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From the time he was born, my son has never been a good sleeper, but he's never been as bad as he is now and I am really losing my patience with him. I've tried everything and nothing seems to work. At one stage I thought I'd started to crack it: He'd go to bed by himself, watch tv, and fall asleep. He would only wake up in the night couple of times (if that) wanting more juice, which I didn't mind and every now and again he would sleep through.

Then the problems started getting worse: He would wake up 7 times a night for more juice. But now he's just waking up for the sake of waking up and wants me to be there with him. I can be in his room half an hour to an hour at a time sometimes before he even drops back to sleep as he'll fight it. As soon as I go back to bed he wakes up again and gets out of bed.

I'm getting no sleep whatsoever at the minute as I have to keep getting up and put him back into bed and stand at the doorway only for him to not fall back asleep and just whinge and fidget. I've tried getting back in bed, talking to him from the bedroom, telling him I'm there, and that I'm staying in my bed so he needs to stay in his, but he just gets out and opens my door and stands there crying. I'll try ignoring him hoping he would go back in his bed when he eventually realises I'm not getting out of bed, but that's not getting him anywhere and now he's started falling asleep on my bedroom floor. I'm really at my wits end and feel like I'm banging my head against a brick wall. Any help would be much appreciated.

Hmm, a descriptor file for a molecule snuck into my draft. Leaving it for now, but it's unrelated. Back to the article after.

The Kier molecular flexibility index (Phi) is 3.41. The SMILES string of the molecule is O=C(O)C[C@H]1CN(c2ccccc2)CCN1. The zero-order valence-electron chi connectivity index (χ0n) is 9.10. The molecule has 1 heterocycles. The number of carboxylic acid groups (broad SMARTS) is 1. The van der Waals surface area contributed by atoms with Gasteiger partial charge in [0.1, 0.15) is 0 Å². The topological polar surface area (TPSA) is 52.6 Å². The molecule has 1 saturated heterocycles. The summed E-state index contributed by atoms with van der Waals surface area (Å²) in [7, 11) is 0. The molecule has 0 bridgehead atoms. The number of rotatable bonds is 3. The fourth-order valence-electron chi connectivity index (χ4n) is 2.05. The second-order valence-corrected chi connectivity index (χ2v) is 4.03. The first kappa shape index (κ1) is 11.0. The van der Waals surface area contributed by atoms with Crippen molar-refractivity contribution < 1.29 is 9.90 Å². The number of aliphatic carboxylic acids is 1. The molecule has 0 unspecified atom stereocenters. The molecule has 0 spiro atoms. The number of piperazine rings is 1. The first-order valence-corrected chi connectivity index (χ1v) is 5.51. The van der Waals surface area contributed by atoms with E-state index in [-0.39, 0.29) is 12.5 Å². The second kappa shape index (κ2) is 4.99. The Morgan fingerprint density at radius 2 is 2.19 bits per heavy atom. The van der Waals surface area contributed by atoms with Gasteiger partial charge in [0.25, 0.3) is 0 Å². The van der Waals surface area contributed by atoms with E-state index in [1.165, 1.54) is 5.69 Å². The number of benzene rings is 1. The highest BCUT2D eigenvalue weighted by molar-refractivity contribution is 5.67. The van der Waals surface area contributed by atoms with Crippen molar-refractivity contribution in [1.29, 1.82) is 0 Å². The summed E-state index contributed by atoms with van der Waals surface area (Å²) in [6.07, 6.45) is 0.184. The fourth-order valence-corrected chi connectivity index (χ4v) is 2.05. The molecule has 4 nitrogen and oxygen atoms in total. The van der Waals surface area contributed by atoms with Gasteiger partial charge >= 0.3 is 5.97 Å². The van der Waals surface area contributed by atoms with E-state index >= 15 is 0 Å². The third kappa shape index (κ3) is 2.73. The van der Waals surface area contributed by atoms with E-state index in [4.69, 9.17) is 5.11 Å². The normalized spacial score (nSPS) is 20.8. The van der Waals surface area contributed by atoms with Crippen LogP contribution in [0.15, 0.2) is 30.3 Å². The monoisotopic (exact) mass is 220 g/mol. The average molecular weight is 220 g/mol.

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Do not give him food or drink during the night, offer him water. I know what you're going through, I've had problems getting my children to sleep over the years –  user4784 Nov 19 '13 at 21:20
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2 Answers

Kids go through developmental stage changes and when they do their sleep and eating patterns often change with the child. At two, this is very likely at least a part of what is going on.

Having said that, you did have a couple of things going on that might have been counter-productive to your child's sleep as well so even though they are no longer part of the equation, I'll mention them for future viewers:

Things to Get Rid of

  • The TV is not your friend! Screen time right before sleep actually makes the sleep less deep. As Torben explains in a comment below, the light prevents the production of melatonin which helps in reaching a deeper sleep. Depending on the type of TV show being watched, it also is not necessarily calming either.
  • Sugary Drinks or really anything other than water are generally a bad idea except during waking hours for a lot of reasons including dental health, nutritional health and deepness of sleep.

Things to Do

In addition to just knowing this may be a passing phase due to a developmental leap that either just occured or is about to, it may also be helpful to know that kids have to learn to self-sooth in order to return to sleep. This is easier for some kids than others, but having a regular routine helps kick the reaction in gear. It is very similar to how a basketball player will have a routine for free throws or a tennis star a routine for serves.

  • Try to help your child with developing this by having a regular night time routine at bedtime. The faster they get into that deeper sleep, the less likely you are to have middle of the night wakings that get them fully awake (after a little while of getting that internal clock reset). If you have a routine for bedtime, you can help them figure out a shortened version for falling back asleep. For example, fluffing blankets and petting a stuffed animal at the very end of your routine and just before sleep at bedtime might be repeatable for a two year old in the middle of the night trying to get himself back to sleep. This question on SE is very similar to yours but focuses more on the bedtime aspect of sleep than the middle - of - the night wakings. The answers offer a lot of input about how to go about a bedtime routine that helps "prep" kids for sleepiness and you may find some helpful hints in the answers to it.